TITLE

ETHICAL MOMENT: HOW SHOULD DENTISTS ADDRESS PATIENTS' AFTER-HOURS EMERGENCIES?

AUTHOR(S)
Raimann, Thomas E.
PUB. DATE
June 2013
SOURCE
Journal of the American Dental Association (JADA);Jun2013, Vol. 144 Issue 6, p661
SOURCE TYPE
Academic Journal
DOC. TYPE
Article
ABSTRACT
The article provides an answer to a question of appropriately handling patients' after-hours emergencies for dentists.
ACCESSION #
87975330

 

Related Articles

  • Failure to Keep Boarded Psych Patients Safe Is Med/Malpractice Risk.  // ED Legal Letter;Aug2013, Vol. 24 Issue 8, p92 

    The article discusses hospitalization of psychiatric patients. It mentions that keeping psychiatric patients boarded in emergency departments at health care facilities while awaiting availability of beds is a crucial liability risk for emergency physicians (EPs). It further states that risks for...

  • PLoS Medicine: Patients want more risks disclosed before treatment.  // Biomedical Market Newsletter;8/1/2012, Vol. 21, p1 

    The article offers information on a study which revealed that the risks involved in a surgery are not disclosed to patients by the Australian doctors.

  • CNE Questions.  // Healthcare Risk Management;Oct2007, Vol. 29 Issue 10, p120 

    A quiz concerning the articles published in the issue is presented.

  • The influence of advertising on patient consent and expectations. LUCKMAN, MANDY // Journal of Aesthetic Nursing;Dec2014/Jan2015, Vol. 3 Issue 10, p502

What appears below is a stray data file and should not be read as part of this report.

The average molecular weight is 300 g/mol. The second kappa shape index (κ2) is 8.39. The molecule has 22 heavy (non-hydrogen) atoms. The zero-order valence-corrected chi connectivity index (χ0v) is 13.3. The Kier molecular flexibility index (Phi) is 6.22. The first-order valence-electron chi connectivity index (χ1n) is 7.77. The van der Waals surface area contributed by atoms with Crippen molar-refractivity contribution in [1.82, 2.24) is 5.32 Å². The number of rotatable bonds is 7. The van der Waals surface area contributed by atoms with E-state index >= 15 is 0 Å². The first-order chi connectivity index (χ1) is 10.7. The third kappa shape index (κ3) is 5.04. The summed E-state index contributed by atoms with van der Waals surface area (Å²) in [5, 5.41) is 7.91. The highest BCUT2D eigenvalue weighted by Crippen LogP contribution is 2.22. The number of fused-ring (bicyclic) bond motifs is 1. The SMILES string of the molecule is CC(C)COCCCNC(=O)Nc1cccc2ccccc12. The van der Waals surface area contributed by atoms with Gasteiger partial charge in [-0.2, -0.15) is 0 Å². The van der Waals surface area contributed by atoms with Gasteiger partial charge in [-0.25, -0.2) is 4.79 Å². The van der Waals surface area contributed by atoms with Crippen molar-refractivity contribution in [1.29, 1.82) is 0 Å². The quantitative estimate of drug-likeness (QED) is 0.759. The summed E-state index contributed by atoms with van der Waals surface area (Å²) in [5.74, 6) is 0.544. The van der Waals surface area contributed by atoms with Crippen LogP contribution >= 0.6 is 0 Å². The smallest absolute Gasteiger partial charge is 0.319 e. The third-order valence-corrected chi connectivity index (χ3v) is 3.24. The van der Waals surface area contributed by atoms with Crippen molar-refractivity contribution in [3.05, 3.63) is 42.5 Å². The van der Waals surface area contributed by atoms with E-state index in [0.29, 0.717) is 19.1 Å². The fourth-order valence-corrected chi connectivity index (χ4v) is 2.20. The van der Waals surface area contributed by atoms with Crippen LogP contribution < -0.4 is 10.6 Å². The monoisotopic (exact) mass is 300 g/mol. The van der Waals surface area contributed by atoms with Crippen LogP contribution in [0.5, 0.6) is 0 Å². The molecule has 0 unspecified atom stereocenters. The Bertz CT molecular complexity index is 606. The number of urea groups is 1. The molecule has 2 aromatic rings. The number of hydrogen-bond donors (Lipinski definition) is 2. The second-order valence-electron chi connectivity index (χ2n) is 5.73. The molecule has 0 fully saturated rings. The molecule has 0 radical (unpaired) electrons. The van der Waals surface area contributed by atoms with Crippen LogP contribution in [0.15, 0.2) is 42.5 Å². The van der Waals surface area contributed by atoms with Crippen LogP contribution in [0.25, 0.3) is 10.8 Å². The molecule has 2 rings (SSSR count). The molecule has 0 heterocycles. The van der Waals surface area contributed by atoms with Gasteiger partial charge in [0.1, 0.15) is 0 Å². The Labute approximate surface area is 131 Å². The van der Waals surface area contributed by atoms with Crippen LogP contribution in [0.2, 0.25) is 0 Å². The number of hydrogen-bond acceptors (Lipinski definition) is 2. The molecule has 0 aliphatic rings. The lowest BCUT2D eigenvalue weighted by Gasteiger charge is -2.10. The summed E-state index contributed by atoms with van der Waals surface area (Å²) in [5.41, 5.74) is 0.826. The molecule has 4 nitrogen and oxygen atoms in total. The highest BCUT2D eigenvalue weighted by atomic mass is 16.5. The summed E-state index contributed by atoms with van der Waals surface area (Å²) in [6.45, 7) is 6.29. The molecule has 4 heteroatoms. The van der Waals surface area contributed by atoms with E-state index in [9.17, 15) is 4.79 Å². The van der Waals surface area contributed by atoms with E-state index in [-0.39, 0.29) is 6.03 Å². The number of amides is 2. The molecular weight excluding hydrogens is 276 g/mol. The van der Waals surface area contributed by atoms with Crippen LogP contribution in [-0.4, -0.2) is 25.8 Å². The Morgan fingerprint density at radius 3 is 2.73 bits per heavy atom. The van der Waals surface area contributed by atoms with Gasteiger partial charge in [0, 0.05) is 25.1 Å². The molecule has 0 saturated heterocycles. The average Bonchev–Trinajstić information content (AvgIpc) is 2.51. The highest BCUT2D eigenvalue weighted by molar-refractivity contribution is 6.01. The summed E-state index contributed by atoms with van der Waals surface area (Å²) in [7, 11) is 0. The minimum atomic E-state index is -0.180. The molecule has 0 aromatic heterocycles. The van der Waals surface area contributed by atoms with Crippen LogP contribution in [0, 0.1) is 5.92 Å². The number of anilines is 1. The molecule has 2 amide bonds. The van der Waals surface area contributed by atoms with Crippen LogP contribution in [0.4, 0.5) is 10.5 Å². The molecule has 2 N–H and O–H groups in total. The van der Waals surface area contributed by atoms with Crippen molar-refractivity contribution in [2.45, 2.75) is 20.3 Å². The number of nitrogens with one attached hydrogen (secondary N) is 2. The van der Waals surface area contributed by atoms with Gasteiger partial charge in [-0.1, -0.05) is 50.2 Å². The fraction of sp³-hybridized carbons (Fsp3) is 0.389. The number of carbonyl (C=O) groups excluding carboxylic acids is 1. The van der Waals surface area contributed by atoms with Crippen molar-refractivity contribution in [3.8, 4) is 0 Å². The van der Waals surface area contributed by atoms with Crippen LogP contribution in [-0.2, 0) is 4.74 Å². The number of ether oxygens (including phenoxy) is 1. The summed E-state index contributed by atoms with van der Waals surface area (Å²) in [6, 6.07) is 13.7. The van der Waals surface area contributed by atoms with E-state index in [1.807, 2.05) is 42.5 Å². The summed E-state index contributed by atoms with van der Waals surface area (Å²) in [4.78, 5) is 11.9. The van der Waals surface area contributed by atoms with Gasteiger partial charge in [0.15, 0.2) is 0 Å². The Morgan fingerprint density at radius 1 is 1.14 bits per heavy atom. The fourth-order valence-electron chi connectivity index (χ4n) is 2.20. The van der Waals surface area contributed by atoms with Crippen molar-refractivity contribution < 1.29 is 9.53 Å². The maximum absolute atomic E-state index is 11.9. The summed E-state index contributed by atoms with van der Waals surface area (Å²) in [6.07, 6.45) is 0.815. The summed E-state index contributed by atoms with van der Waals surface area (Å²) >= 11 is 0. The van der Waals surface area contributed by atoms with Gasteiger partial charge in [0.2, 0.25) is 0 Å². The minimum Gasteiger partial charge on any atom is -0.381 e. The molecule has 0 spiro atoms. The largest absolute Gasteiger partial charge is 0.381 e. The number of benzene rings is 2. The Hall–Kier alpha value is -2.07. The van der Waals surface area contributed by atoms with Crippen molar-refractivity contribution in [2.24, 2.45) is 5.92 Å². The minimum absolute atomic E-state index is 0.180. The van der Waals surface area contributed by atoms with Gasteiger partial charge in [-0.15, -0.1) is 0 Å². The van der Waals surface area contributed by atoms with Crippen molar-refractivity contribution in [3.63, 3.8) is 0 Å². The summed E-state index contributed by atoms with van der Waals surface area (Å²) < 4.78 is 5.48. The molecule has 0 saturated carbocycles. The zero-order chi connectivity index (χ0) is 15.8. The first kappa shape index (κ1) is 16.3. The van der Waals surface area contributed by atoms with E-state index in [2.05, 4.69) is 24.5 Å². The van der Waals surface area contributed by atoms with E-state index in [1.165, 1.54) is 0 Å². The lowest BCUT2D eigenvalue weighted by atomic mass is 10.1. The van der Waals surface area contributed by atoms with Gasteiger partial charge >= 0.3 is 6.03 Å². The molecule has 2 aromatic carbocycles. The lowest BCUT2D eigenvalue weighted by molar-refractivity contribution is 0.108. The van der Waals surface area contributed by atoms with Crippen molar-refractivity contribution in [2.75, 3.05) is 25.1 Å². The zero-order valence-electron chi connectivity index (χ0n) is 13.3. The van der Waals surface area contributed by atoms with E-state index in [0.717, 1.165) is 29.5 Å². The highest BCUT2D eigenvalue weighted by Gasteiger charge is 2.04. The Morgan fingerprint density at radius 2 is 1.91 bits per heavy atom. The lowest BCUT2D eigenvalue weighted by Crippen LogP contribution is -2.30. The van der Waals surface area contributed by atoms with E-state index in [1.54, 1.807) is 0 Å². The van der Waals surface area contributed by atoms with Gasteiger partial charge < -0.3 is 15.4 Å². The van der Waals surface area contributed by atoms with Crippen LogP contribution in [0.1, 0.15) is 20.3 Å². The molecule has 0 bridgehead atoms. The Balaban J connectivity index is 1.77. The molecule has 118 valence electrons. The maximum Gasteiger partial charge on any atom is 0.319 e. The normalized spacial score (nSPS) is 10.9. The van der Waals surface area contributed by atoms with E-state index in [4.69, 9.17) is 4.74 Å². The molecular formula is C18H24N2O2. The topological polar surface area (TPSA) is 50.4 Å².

No abstract available.

  • Exercising the right to be heard. Quaile, Alistair // Journal of Paramedic Practice;Feb2015, Vol. 7 Issue 2, p59 

    No abstract available.

  • Managers: Don't fail to train staff.  // Patient Education Management;Sep2011, Vol. 18 Issue 9, p105 

    The article discusses "incompetence" as a primary issue in patient safety, as per the report "The Silent Treatment: Why Safety Tools and Checklists Aren't Enough to Save Lives;" Jan Davidson of the Association of periOperative Registered Nurses (AORN) suggests that managers educate their staff well.

  • Issue with safety? R-E-S-P-E-C-T missing.  // Patient Education Management;Sep2011, Vol. 18 Issue 9, p105 

    The article suggests using a code of conduct as required by "The Joint Commission to curb disrespectful behavior among nurses, clinicians and clerical staff, and mentions the report"The Silent Treatment: Why Safety Tools and Checklists Aren't Enough to Save."

  • Patient Safety in Surgery. Barone, James E. // Patient Safety in Surgery;2015, Vol. 9 Issue 1, p1 

    An introduction is presented in which the editor discusses various reports within the issue on topics including surgical complications, anesthesia, and challenges related to patient safety.

  • TENSIONS IN SHARING CLIENT CONFIDENCES WHILE RESPECTING AUTONOMY: IMPLICATIONS FOR INTERPROFESSIONAL PRACTICE. Allison, Althea; Ewens, Ann // Nursing Ethics;Sep98, Vol. 5 Issue 5, p441 

    This article aims to explore the ethical issues arising from the sharing of information in the context of interprofessional collaboration. The increased emphasis on interprofessional working has highlighted the need for greater collaboration and sharing of client information. Through the medium...

Share

Read the Article

Courtesy of VIRGINIA BEACH PUBLIC LIBRARY AND SYSTEM

Sorry, but this item is not currently available from your library.

Try another library?
Sign out of this library

Other Topics